Loving Your Pet:
Caring For Your Pond Fish
Your New Pond Fish Slide 3
Types of Fish Slide 4
Pond Setup Slide 5
Bringing Your Fish Home Slide 6
Moving Fish Into Your Pond Slide 7
Deterring Other Animals Slide 8
Safety Slide 9
Adding More Fish To Your Pond Slide 10
Pond Maintenance Slide 11
Diet and Food Slide 12
Diet and Food (Part 2) Slide 13
Supplements Slide 14
Winter Feeding Slide 15
Infections Slide 16
Social Details Slide 17
Image Sources Slide 18
Your New Pond Fish
Fish are extremely enjoyable and
relaxing to watch, however you must
give them the care and attention they
deserve so they live a sufficient and
Pond fish are unique pets in the sense
that you won’t interact with them in
the same way as a dog for example, but
this is part of their charm.
Remember - look after these amazing
Types of Fish
Here’s a quick look at some of the types of fish that are suitable for a pond
and those more suited to a tank/aquarium environment:
Fish suitable for a tank/aquarium Fish suitable for a pond
Barbs – Gold, Rosy, Ruby and Purple. Avoid
Tinfoil and Spanner due to size and also Tiger
barbs as they can nip
Goldfish – in British conditions they are more
likely to grow to 20cm
Rasboras – Harlequins and Scissortails Koi – 60-90cm when fully grown, so more suited
to larger ponds with at least 3ft depth
Rainbowfish – Neon, Celebes and Boesmans Tench – great for bottom feeders
Minnows – White Cloud Mountain Sarasa Comets – similar to Goldfish with red
Danios – Leopard, Pearl and Zebra. Avoid Giant
Danios, as their name suggests they will
become too large
Shubunkins – similar to Goldfish with a mix of
Catfish – Spotted Cory, Bandit, Bronze, Gold.
Avoid Plecos as they can grow quite large
Golden Orfe – can grow up to 40cm, should not
be kept in small ponds without a pump
Make sure your pond is setup properly before your fish are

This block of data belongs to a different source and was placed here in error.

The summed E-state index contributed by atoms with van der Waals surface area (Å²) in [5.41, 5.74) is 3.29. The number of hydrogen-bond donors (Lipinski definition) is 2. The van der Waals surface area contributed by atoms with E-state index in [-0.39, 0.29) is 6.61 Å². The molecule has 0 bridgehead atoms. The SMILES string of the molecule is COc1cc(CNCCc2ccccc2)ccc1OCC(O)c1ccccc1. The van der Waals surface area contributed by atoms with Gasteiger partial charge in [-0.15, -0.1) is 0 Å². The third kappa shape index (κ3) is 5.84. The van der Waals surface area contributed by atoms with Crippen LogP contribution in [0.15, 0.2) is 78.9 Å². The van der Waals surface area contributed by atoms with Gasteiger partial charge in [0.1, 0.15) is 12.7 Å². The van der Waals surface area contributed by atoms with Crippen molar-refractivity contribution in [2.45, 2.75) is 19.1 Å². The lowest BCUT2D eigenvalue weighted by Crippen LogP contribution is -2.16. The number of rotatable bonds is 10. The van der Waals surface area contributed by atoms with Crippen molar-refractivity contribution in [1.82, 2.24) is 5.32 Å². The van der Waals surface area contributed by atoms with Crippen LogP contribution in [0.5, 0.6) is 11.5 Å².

brought back to their new home:
• Does it include plants to help with the ecosystem?
• Have you installed a filter so the water balance is constantly at
the right level?
• Is the pump installed for efficient circulation?
• Have you cut back any overhanging branches to prevent the
filter becoming clogged?
• Is it large enough to house your new fish?
• Do you have a thermometer available to monitor the
Brining Your Fish Home
When bringing your pet fish back home for the first time:
• Put them in a plastic bag and make sure there is no
leakage before you begin your journey
• Place a brown bag over the plastic bag to ensure the fish
remains calm in darkness
• Don’t keep them contained in the plastic bag for more
than two hours as this could cause distress
• Make sure the bag stays at a sufficient temperature on
the journey home
Moving Fish Into Your Pond
With your fish safely home, you now need to transfer them over to your pond
with minimal distress. Follow these steps for a smooth transition:
1) Place the bag on the surface of the pond to allow the water temperatures to
2) Where possible, put the bag in a shaded area
3) Open the bag slightly and allow the fish to adapt to any differences in the
quality of water
4) After around 20 minutes, you are then ready to release your fish into the
Remember to avoid handling the fish where possible
Deterring Other Animals
To keep predators at bay, you can add